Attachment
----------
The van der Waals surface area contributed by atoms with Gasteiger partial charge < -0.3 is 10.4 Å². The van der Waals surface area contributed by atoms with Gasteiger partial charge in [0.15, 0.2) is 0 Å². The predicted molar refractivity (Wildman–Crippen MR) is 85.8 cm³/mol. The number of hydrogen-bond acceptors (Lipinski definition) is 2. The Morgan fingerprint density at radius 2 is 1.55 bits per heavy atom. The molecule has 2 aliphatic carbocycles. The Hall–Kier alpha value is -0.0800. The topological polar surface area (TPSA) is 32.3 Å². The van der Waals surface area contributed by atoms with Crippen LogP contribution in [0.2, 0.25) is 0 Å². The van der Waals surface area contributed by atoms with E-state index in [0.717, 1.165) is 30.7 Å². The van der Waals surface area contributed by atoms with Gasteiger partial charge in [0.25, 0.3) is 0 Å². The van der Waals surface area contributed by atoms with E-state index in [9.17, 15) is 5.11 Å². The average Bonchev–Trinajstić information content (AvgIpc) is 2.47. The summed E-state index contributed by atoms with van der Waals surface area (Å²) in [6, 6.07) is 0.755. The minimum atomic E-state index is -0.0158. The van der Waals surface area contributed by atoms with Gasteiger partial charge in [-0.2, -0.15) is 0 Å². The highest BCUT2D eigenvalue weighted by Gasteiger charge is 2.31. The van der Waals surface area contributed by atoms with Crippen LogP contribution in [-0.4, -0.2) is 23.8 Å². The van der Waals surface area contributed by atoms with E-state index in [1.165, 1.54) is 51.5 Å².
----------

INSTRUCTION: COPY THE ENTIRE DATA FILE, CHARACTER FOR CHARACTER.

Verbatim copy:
The van der Waals surface area contributed by atoms with Gasteiger partial charge < -0.3 is 10.4 Å². The van der Waals surface area contributed by atoms with Gasteiger partial charge in [0.15, 0.2) is 0 Å². The predicted molar refractivity (Wildman–Crippen MR) is 85.8 cm³/mol. The number of hydrogen-bond acceptors (Lipinski definition) is 2. The Morgan fingerprint density at radius 2 is 1.55 bits per heavy atom. The molecule has 2 aliphatic carbocycles. The Hall–Kier alpha value is -0.0800. The topological polar surface area (TPSA) is 32.3 Å². The van der Waals surface area contributed by atoms with Crippen LogP contribution in [0.2, 0.25) is 0 Å². The van der Waals surface area contributed by atoms with E-state index in [0.717, 1.165) is 30.7 Å². The van der Waals surface area contributed by atoms with Gasteiger partial charge in [0.25, 0.3) is 0 Å². The van der Waals surface area contributed by atoms with E-state index in [9.17, 15) is 5.11 Å². The average Bonchev–Trinajstić information content (AvgIpc) is 2.47. The summed E-state index contributed by atoms with van der Waals surface area (Å²) in [6, 6.07) is 0.755. The minimum atomic E-state index is -0.0158. The van der Waals surface area contributed by atoms with Gasteiger partial charge in [-0.2, -0.15) is 0 Å². The highest BCUT2D eigenvalue weighted by Gasteiger charge is 2.31. The van der Waals surface area contributed by atoms with Crippen LogP contribution in [-0.4, -0.2) is 23.8 Å². The van der Waals surface area contributed by atoms with E-state index in [1.165, 1.54) is 51.5 Å².